DEC/Compaq Alpha Subroutines

Mark Smotherman. Last updated September 2002.

Introduction

The Alpha is a 64-bit RISC architecture introduced in 1992. There are three calling standards: Tru64 (Digital) UNIX, OpenVMS, and Windows NT.

(JA: Compare and contrast Alpha PALs with Subroutines; rationale, function, capabilities and implementation of)

Register conventions

        v0     ($0)      - return value from integer functions
        t0-t7  ($1-$8)   - temporaries
        s0-s5  ($9-$14)  - callee saved
        fp     ($15)     - frame pointer
        a0-a5  ($16-$21) - integer arguments
        t8-t11 ($22-$25) - temporaries
        ra     ($26)     - return address
        pv     ($27)     - address of current procedure
        at     ($28)     - reserved for assembler
        GP     ($29)     - global pointer
        SP     ($30)     - stack pointer
        zero   ($31)     - constant 0 (hardware)
Note that there are differences among the conventions, e.g., in OpenVMS the frame pointer is $29 instead of $15 and the parameter count is placed in $25.

Subroutine call instructions

        bsr  register,target  - register <- return address; PC <- target
        jsr  register,($PV)   - register <- return address; PC <- PV
        ret  (register)       - PC <- register
br and bsr are identical operations with regards to the register set and PC; they differ in hints to the branch prediction hardware. Also, jmp, jsr, ret, and jsr_couroutine are also identical operations with different branch hint semantics. Alpha assemblers use $26 as the default return address register if one is not specified.

Calling program structure

           ...

           ... place parameters in $a0-$a5 ...

           ldq $PV,target
           jsr $RA,($PV)

           ...

Subroutine structure

        subr:
           ldah   GP, off_hi($27)    # Compute the correct GP value.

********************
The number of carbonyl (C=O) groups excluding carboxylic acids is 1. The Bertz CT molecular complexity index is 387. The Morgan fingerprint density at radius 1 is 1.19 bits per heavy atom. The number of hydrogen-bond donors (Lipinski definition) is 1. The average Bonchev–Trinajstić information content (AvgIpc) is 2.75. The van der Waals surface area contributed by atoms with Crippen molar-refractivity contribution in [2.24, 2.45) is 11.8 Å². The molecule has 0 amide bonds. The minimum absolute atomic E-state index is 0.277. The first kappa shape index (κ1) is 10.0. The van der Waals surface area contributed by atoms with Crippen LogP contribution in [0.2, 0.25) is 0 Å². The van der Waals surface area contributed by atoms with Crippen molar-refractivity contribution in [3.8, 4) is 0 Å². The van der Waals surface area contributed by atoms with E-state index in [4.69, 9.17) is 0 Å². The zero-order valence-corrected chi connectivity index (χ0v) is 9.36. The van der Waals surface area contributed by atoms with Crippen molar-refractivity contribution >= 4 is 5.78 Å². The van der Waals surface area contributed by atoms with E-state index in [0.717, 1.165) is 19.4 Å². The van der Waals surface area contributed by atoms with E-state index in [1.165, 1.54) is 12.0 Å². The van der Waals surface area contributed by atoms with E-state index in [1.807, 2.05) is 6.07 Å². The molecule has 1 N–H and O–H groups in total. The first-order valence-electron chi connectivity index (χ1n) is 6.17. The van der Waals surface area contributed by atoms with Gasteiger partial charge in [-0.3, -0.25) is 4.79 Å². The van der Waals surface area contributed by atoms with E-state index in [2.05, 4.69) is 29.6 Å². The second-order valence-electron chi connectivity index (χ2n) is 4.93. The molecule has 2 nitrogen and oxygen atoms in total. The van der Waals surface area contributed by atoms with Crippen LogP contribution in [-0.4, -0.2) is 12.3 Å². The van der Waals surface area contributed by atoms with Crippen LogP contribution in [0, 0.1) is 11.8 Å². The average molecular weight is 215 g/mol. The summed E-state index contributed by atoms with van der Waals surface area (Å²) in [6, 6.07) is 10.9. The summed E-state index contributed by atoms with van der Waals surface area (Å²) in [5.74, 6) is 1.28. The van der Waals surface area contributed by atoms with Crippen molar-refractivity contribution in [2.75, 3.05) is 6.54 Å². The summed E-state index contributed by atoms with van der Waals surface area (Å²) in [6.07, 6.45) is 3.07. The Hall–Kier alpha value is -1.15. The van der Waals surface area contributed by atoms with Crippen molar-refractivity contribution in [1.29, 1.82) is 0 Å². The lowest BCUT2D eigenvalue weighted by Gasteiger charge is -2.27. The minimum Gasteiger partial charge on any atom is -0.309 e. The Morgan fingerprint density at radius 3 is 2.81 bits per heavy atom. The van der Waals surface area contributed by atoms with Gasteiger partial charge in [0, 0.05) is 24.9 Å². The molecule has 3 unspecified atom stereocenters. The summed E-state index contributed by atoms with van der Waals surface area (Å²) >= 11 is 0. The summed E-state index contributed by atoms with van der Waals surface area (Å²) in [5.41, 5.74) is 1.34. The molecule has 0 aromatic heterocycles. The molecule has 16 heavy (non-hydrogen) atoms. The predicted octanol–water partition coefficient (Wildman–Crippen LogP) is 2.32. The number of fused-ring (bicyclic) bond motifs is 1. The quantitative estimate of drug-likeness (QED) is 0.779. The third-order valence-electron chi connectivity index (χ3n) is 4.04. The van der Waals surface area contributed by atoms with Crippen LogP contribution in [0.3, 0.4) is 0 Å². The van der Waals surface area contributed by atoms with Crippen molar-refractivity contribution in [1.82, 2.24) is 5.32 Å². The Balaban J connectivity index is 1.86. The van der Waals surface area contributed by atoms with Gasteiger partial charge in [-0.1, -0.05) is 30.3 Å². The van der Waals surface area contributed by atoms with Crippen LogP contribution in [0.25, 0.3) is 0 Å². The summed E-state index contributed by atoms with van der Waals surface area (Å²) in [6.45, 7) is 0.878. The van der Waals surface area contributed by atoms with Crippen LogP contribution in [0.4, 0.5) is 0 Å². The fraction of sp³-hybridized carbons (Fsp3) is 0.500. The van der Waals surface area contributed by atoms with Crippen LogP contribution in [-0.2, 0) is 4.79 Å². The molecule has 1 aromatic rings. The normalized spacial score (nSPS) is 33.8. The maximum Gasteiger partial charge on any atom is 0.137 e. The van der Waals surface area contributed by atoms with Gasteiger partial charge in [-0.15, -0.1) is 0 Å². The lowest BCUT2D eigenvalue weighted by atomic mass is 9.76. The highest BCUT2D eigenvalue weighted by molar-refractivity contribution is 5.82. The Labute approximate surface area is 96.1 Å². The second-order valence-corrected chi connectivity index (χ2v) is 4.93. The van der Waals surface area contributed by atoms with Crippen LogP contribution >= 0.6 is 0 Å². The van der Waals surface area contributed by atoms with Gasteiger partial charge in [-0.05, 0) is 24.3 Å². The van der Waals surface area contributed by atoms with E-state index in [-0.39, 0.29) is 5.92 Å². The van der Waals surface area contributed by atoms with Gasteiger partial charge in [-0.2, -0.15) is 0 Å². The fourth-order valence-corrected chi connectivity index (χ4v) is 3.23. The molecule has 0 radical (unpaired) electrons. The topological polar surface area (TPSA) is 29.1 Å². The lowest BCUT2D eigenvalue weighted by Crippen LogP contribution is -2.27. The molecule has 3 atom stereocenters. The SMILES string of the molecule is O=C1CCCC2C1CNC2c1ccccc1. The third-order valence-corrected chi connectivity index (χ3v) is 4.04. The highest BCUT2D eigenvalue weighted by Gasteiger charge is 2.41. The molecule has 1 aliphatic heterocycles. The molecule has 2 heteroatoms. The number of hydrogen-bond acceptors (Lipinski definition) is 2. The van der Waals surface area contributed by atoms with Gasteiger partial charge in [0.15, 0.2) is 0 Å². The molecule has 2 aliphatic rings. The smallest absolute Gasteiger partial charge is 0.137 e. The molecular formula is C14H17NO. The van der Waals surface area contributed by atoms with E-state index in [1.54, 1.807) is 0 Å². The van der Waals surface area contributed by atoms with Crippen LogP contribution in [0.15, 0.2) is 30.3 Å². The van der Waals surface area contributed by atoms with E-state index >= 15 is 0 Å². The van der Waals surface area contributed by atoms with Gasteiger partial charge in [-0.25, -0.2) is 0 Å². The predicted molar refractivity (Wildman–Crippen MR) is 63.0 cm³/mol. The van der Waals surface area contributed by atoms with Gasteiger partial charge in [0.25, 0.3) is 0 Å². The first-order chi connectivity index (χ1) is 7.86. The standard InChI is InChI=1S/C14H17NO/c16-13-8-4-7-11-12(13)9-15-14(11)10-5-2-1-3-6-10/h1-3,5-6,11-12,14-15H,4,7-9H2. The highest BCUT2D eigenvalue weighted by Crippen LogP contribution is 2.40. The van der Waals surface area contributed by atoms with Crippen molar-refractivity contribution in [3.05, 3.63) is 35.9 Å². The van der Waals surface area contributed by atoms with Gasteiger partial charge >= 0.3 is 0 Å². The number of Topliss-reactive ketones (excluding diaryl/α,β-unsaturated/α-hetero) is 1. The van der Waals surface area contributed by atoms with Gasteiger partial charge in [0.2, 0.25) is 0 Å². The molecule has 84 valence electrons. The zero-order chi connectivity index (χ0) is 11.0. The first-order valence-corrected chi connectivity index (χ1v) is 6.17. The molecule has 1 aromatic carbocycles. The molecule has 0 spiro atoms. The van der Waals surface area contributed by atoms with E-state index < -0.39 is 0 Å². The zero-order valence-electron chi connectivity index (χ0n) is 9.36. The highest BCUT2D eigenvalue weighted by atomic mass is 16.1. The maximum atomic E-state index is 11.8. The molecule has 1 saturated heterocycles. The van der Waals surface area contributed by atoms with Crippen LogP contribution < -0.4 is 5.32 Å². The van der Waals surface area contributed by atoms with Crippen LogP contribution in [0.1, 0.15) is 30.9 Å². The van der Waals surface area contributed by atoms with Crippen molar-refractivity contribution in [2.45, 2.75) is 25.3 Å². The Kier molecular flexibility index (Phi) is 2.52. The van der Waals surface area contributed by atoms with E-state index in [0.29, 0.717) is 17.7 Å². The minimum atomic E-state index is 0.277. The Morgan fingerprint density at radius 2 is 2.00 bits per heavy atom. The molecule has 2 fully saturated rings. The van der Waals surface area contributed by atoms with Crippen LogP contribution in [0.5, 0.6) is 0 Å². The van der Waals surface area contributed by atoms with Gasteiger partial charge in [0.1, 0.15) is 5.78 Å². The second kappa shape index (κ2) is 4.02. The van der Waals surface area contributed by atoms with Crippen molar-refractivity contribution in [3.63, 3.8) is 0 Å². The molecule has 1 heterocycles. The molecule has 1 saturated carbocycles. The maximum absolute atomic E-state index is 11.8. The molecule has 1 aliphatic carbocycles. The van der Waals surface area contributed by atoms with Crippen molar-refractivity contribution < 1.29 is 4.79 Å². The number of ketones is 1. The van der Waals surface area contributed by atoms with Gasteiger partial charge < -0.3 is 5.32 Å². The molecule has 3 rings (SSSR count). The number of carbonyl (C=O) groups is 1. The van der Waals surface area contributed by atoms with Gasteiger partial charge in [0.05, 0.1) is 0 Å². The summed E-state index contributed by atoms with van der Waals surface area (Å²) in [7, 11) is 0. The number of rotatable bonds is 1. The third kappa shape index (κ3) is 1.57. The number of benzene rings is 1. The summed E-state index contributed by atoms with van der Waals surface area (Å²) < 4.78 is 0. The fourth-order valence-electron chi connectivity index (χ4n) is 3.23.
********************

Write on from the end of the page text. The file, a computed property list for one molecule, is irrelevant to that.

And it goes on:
lda    GP, off_lo(GP)
           lda    SP,-SIZE(SP)       # Allocate space for a new stack frame.
           stq    $26,16(SP)         # Save the return address.
           stq    $9,24(SP)          # Save the first integer register.
           stq    $10,32(SP)         # Save the next integer register.
           stq    $11,40(SP)         # Save the next integer register.
           stt    $f2,48(SP)         # Save the first floating-point register.
           stt    $f3,56(SP)         # Save the last floating-point register.
           trapb                     # Force any pending hardware exceptions
                                     #   to be raised.

           ... body of subroutine ...

           mov    $11,GP         # Restore this routine's GP value.
           ldq    $26,16(SP)     # Get the return address.
           ldq    $9,24(SP)      # Restore the first integer register.
           ldq    $10,32(SP)     # Restore the next integer register.
           ldq    $11,40(SP)     # Restore the next integer register.
           ldt    $f2,48(SP)     # Restore the first floating-point register.
           ldt    $f3,56(SP)     # Restore the last floating-point register.
           trapb                 # Force any pending hardware exceptions to be
                                 #   raised.
           lda    SP,SIZE(SP)    # Restore the SP.
           ret    $31,($26),0001 # Return to the caller with the usage hint.
(example taken from the Tru64 manual, see below; optimizations of prolog and epilog code are also discussed there)

Other resources


[History of subroutines page] [Mark's homepage] [CPSC homepage] [Clemson Univ. homepage]

mark@cs.clemson.edu